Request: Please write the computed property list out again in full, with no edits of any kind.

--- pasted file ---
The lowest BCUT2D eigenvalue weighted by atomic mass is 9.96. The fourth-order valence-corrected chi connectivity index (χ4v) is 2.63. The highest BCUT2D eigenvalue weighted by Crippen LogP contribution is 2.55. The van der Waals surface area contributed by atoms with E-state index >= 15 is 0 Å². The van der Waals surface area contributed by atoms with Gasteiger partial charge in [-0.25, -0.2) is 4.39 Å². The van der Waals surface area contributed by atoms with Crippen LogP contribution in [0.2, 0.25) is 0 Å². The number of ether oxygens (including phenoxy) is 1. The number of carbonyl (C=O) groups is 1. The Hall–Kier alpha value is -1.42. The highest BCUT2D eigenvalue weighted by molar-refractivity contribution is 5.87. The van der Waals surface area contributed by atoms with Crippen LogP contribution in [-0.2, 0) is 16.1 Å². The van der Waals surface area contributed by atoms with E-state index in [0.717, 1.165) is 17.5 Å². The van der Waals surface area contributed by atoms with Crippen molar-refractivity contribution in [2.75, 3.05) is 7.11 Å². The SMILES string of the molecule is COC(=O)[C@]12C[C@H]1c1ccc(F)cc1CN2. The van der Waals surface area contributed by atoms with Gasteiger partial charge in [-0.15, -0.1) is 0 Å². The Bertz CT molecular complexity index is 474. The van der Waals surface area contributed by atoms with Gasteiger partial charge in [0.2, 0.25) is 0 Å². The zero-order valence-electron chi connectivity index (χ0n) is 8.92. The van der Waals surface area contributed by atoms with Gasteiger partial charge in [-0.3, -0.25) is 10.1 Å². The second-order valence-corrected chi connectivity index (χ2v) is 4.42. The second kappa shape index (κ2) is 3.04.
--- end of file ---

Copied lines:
The lowest BCUT2D eigenvalue weighted by atomic mass is 9.96. The fourth-order valence-corrected chi connectivity index (χ4v) is 2.63. The highest BCUT2D eigenvalue weighted by Crippen LogP contribution is 2.55. The van der Waals surface area contributed by atoms with E-state index >= 15 is 0 Å². The van der Waals surface area contributed by atoms with Gasteiger partial charge in [-0.25, -0.2) is 4.39 Å². The van der Waals surface area contributed by atoms with Crippen LogP contribution in [0.2, 0.25) is 0 Å². The number of ether oxygens (including phenoxy) is 1. The number of carbonyl (C=O) groups is 1. The Hall–Kier alpha value is -1.42. The highest BCUT2D eigenvalue weighted by molar-refractivity contribution is 5.87. The van der Waals surface area contributed by atoms with Crippen LogP contribution in [-0.2, 0) is 16.1 Å². The van der Waals surface area contributed by atoms with E-state index in [0.717, 1.165) is 17.5 Å². The van der Waals surface area contributed by atoms with Crippen molar-refractivity contribution in [2.75, 3.05) is 7.11 Å². The SMILES string of the molecule is COC(=O)[C@]12C[C@H]1c1ccc(F)cc1CN2. The van der Waals surface area contributed by atoms with Gasteiger partial charge in [-0.15, -0.1) is 0 Å². The Bertz CT molecular complexity index is 474. The van der Waals surface area contributed by atoms with Gasteiger partial charge in [0.2, 0.25) is 0 Å². The zero-order valence-electron chi connectivity index (χ0n) is 8.92. The van der Waals surface area contributed by atoms with Gasteiger partial charge in [-0.3, -0.25) is 10.1 Å². The second-order valence-corrected chi connectivity index (χ2v) is 4.42. The second kappa shape index (κ2) is 3.04.